This is the Mortgage Lifter tomato plant now. It's no longer thriving. After several days of below-freezing temperatures and two nights that registered a high of 9 degrees, I don't blame it.
In it's defense, it hung on for as long as it could. So did I. I did my best to protect all the tomato plants in the greenhouse throughout this cold spell, and I really thought I had it in the bag. But then just before the warm up came along we dipped into some record nightly lows, and that did us in.
By us, I mean me and the tomato plants. We're a team, or we were. And when our best efforts fell short of success, this team gracefully accepted defeat.
Well, we did take a few moments to wallow in self pity, blame everyone in the world but ourselves for our failure, and look upward toward the heavens while shaking our fists in anger at the injustice of it all.
But after that, we were fine.
Anyone who's spent anytime at all in the garden knows that sometimes you just have to let things go. A good gardener knows that doing that sometimes involves coming up with a new plan.
A new planting plan, that is. This time, my plan involves some season-appropriate crops.
Lettuce, kale, spinach, and chard all enjoy cold weather, and I just happened to have some seedlings started and ready for transplanting. I like to be prepared for the worst, so I started these seedlings weeks ago for such a time as this.
I knew I was pushing it by trying to keep the tomatoes plants alive until Christmas, but I had to try. And in a different year it might have worked. But the weather in the Ozarks is about as predictable as is the next appearance of my elusive pond panther, and I'm okay with that. It sure keeps you on your toes...as does my panther, now that I think about it.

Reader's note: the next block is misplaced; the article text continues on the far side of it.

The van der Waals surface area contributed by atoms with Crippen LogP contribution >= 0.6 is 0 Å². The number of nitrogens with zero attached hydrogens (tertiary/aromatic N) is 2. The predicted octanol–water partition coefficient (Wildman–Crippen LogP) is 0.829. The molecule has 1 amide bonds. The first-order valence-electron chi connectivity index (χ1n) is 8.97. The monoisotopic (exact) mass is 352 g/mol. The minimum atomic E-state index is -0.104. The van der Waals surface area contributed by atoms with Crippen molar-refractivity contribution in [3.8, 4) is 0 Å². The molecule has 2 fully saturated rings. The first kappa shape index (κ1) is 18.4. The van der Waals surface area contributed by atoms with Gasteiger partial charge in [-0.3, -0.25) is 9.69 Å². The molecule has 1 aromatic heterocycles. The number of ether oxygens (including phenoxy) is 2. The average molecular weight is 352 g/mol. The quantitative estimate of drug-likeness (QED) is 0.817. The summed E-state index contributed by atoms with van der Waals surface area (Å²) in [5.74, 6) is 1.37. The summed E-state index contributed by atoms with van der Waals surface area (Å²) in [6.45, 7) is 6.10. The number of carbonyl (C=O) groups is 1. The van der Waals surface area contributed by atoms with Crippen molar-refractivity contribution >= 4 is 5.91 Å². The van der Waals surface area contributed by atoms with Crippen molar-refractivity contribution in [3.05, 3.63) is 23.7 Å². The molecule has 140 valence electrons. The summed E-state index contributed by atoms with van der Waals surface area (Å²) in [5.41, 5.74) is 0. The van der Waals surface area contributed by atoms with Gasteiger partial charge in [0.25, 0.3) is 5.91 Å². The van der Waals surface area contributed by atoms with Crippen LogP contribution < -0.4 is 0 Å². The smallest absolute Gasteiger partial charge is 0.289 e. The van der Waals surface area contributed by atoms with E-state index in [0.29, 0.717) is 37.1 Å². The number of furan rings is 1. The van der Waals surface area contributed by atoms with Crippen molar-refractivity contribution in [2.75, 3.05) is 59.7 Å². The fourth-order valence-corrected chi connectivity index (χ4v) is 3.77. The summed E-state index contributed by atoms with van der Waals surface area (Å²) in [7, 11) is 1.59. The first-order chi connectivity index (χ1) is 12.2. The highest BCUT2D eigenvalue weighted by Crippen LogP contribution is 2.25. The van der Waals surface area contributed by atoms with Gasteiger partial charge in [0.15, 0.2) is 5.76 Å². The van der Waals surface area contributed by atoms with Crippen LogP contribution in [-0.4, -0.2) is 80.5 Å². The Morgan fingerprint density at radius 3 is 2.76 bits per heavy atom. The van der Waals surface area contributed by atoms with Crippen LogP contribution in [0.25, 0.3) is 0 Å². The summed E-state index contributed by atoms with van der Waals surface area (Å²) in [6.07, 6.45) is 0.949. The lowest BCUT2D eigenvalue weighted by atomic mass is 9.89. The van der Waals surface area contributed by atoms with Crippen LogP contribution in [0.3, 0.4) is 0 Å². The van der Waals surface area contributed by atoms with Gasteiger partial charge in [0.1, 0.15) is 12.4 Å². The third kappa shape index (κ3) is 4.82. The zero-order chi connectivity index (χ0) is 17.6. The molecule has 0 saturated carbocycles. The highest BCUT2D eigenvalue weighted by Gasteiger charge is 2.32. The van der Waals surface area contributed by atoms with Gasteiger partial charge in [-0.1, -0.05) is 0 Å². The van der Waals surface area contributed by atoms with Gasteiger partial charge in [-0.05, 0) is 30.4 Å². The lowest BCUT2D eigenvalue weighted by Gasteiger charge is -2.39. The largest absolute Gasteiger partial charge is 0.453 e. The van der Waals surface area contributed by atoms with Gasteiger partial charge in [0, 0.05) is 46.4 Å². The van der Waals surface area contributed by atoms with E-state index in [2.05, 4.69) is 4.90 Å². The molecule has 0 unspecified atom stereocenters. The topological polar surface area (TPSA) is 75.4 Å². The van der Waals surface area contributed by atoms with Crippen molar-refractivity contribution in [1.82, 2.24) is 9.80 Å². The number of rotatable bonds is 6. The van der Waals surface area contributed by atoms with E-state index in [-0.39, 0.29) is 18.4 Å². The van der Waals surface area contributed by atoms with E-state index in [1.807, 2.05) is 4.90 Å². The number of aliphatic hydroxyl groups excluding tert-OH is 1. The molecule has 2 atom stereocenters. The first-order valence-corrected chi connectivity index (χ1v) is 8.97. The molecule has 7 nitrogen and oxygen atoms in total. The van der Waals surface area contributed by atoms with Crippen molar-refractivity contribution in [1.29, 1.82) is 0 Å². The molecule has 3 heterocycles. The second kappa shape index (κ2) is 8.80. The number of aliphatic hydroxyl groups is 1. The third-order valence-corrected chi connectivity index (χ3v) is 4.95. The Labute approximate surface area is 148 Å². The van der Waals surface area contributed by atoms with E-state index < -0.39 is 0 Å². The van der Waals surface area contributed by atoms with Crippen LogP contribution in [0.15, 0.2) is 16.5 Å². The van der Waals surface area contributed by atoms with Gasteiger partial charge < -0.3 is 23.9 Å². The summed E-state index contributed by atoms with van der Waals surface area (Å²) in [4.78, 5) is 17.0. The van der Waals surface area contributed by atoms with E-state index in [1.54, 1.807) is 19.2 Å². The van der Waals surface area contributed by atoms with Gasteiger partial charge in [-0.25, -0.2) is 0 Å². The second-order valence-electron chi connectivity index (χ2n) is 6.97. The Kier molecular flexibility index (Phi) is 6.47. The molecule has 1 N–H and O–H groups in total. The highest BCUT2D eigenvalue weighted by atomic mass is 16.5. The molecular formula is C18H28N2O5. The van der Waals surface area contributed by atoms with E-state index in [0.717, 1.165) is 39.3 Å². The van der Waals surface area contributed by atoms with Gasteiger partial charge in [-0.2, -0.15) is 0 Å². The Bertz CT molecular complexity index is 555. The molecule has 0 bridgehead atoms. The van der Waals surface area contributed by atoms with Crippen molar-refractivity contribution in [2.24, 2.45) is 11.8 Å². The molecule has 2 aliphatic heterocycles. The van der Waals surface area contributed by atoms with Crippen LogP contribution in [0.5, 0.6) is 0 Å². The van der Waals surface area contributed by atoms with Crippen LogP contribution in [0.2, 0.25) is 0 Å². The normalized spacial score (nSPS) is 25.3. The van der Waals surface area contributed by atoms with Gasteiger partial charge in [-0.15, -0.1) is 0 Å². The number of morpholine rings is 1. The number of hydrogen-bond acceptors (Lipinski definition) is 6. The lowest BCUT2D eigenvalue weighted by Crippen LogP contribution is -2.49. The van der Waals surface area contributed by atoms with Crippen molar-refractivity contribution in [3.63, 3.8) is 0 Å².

I knew the tomatoes couldn't last forever, and when they finally gave up the battle, having fresh new leafy green seedlings waiting in the wings sure helped cushion the blow.
It just makes sense to work with seasons instead of fighting them, so this week it's out with the summer veggies and in with the winter ones. My seedlings are ready to go, and my tomato plants are ready to go away.
I think it's a good move. Since these new plants require less heat than the tomatoes did, I won't have to worry as much about keeping the greenhouse warm. All they need is minimal protection against frost and freezing, and then the basics like sunlight and water. And actually, they need less light and water in the winter than any other time of the year. The cooler weather causes them to grow more slowly, and some even go dormant when the temperatures dip into the extremes. Kind of reminds me of myself...
Thankfully in the gardening world, when one thing ends, another begins. And that's just fine with me. It keeps life interesting, and it keeps me busy!
Plus, it keeps me out of trouble...and off of the prayer list.